The outstanding U.S. consumer debt total rose yet again in November of last year, the Federal Reserve told us in its latest consumer credit data release. This was also the 27th consecutive monthly increase. The total rose by $12.3 billion, following a downwardly revised $17.9 billion increase in October. After a rare increase in its credit card component the month before, November’s overall consumer debt growth was almost exclusively the result of the sustained rise of its non-revolving portion and, particularly, of the auto and student loan totals, the former of which has been driven by the ongoing and accelerating economic recovery. The latter, on the other hand, has just kept growing through crisis and recovery alike.
The relentless increase of the federal student loan total slowed down considerably at the beginning of 2013, which was good news, considering the huge explosion it had experienced over the past decade, and especially in that past five years, as you can see in the chart further down. That growth, combined with high unemployment, led to rising charge-off and delinquency rates, a process that is still ongoing.
On the other hand, the credit card debt total remained virtually flat and its relatively big October rise has been revised downwards. It will be interesting to see whether, as the economic recovery continues to strengthen and unemployment declines to more normal levels, Americans will rediscover their passion for a more liberal credit card use. Even more interesting will be to see whether credit card delinquency and charge-off rates will remain at their present historically low levels — for as long as these are kept down, the absolute debt level will not matter much. Now let’s take a look at the latest Fed data.
Credit Card Debt up by 0.6% in November
The total amount of consumer revolving credit in the U.S., which is made up almost exclusively of outstanding credit card balances, rose in November at a seasonally adjusted annual rate of 0.6 percent, or $0.5 billion, from the previous month’s level, after a downwardly revised 4.8-percent growth in October. As you can see in the chart to your right, that total went into a free fall in the aftermath of the financial crisis in September 2008 and kept falling uninterruptedly until the end of 2010. Since then, it has moved up and down, but has remained mostly unchanged.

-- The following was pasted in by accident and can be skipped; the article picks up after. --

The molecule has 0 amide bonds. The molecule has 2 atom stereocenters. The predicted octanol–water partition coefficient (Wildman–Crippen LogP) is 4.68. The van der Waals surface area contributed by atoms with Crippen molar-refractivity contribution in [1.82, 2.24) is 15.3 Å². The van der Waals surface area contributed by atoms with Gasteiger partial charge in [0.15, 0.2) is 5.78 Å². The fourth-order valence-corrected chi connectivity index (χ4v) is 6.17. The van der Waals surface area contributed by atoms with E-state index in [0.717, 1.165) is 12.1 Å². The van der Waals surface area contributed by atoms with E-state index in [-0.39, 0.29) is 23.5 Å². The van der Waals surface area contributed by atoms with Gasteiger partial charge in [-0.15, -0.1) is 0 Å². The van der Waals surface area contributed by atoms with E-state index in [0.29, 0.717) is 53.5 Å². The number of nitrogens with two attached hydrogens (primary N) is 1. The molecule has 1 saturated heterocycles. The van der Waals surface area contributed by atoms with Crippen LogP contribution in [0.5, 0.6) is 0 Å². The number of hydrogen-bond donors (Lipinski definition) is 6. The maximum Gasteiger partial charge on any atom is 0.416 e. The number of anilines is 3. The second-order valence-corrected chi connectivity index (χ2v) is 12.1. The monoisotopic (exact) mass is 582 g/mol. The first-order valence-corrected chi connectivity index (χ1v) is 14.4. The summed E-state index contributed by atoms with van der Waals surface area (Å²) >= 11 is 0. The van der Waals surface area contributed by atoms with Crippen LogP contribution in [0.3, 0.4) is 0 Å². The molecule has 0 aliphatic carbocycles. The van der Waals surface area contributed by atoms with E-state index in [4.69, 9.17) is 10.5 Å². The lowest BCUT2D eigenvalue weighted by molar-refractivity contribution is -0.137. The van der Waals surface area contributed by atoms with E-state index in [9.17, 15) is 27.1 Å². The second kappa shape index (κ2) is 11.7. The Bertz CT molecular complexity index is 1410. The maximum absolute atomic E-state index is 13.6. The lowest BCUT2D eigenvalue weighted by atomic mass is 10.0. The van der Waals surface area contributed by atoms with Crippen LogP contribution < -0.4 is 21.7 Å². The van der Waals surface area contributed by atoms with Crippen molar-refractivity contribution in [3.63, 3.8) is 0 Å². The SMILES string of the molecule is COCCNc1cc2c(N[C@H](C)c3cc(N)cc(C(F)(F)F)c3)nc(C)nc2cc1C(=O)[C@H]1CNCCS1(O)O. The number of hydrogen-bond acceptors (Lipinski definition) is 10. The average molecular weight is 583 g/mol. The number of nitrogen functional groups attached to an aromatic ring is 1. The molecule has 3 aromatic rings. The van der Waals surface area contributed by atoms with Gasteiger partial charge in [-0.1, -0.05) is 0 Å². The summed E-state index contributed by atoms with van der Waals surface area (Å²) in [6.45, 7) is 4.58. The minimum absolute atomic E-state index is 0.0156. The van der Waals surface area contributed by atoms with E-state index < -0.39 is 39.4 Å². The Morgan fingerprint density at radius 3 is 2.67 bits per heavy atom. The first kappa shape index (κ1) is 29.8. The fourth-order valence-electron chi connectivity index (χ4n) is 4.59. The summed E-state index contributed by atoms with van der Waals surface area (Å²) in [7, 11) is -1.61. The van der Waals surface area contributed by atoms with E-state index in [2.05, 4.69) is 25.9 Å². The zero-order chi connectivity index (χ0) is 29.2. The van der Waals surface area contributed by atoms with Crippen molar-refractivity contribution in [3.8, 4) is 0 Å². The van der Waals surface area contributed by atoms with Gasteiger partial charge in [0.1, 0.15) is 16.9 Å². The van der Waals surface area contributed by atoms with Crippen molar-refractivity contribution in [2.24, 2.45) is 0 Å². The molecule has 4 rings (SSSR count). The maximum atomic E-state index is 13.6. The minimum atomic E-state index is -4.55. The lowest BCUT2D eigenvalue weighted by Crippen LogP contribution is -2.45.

The total for November — $856.9 billion — is only 1.9 percent, or $16.2 billion, above the total reported at the end of 2010 ($840.7 billion) — at the height of the credit card debt deleveraging process. Moreover, the current total is lower by 14.8 percent, or $148.3 billion, than the all-time record-high of $1,005.2 billion, measured at the end of 2008.
Non-Revolving Consumer Credit up by 6.4%
The non-revolving portion of the U.S. consumer debt total, a mix of student loans, auto loans and loans for mobile homes, boats and trailers, but not including home mortgages and loans for other real estate-backed assets, kept rising, in keeping with a long-standing trend. The Federal Reserve reported an $11.9 billion — or 6.4 percent — increase in November from the previous month’s level, bringing the total up to $2,230.4 billion. That followed a downwardly revised 7.6 percent ($13.9 billion) increase in October.
As you can see in the chart to your right, the non-revolving component of the total consumer debt didn’t fall nearly as much as the revolving one in the wake of the financial meltdown and then it was much quicker to recover the lost ground.